Mineral water brand Perrier, a longtime holdout in the world of glass packaging, is making the switch to plastic.
Perrier Vittel started selling its mineral water packaged in PET/nylon bottles in France in May.
The bottles will move into Belgium, Switzerland and Britain in coming weeks.
The Paris-based company said switching from its traditional green glass bottle, an icon for nearly a century, is designed to broaden the product's appeal among young adults ages 20-35. Also, the company says the 50-centiliter bottle will work better as a carryout container.
The company expects to introduce the plastic bottles in the United States and Canada next year.
Perrier parent Nestle SA invested 6.8 million euros ($5.7 million) to install a PET bottle line at the company's mineral water spring, glassworks and bottling plant at Vergeze in southern France. The plant turned out 751 million bottles of Perrier in 2000, according to the firm.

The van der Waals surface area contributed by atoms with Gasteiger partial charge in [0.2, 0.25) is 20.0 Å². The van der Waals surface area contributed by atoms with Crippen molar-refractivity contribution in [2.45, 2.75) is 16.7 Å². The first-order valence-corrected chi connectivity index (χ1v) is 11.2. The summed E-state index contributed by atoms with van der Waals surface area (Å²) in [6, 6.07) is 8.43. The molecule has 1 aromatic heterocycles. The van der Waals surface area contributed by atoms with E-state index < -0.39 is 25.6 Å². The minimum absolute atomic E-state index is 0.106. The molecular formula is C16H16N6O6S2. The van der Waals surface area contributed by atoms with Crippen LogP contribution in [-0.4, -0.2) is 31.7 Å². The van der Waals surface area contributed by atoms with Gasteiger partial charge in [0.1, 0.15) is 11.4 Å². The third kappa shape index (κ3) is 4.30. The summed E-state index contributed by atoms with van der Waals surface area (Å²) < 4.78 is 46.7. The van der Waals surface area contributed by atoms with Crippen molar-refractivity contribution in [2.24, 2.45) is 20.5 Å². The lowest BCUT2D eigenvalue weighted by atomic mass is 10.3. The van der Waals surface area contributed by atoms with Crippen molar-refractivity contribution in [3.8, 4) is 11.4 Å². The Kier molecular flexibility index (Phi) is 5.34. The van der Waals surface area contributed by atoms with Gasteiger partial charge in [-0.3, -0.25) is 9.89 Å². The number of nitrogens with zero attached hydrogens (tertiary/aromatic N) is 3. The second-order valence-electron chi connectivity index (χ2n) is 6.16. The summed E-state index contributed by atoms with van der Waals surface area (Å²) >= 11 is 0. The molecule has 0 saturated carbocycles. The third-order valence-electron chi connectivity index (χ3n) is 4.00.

The new bottle was developed for Perrier by Schmalbach-Lubeca AG of Ratingen, Germany. It was designed to contain the brand's high level of carbonation while preserving the Perrier taste.
The bottle is a slightly different shape from Perrier's traditional Indian Club glass bottle. The nylon barrier layer will limit the carbonation loss to just 15 percent after a year, as opposed to water in simple PET bottles that loses about 50 percent during the same period, according to Perrier.
``PET posed a challenge for the brand. It took 11 years of research to find a material that would handle the 50 million bubbles in every litre of Perrier, and guarantee the product would be the same flowing out of the bottle as when it went in,'' Perrier announced in a news release. The bottle has a resealable screw-top closure.
Perrier expects to turn out about 16 million PET bottles during the first year. Perrier will sell natural and lime and lemon flavored products in the new packaging.
Schmalbach plans to feature the Perrier bottle at the Drinktec-Interbrau 2001 beverage industry show in Munich, Germany, scheduled for Sept. 20-27.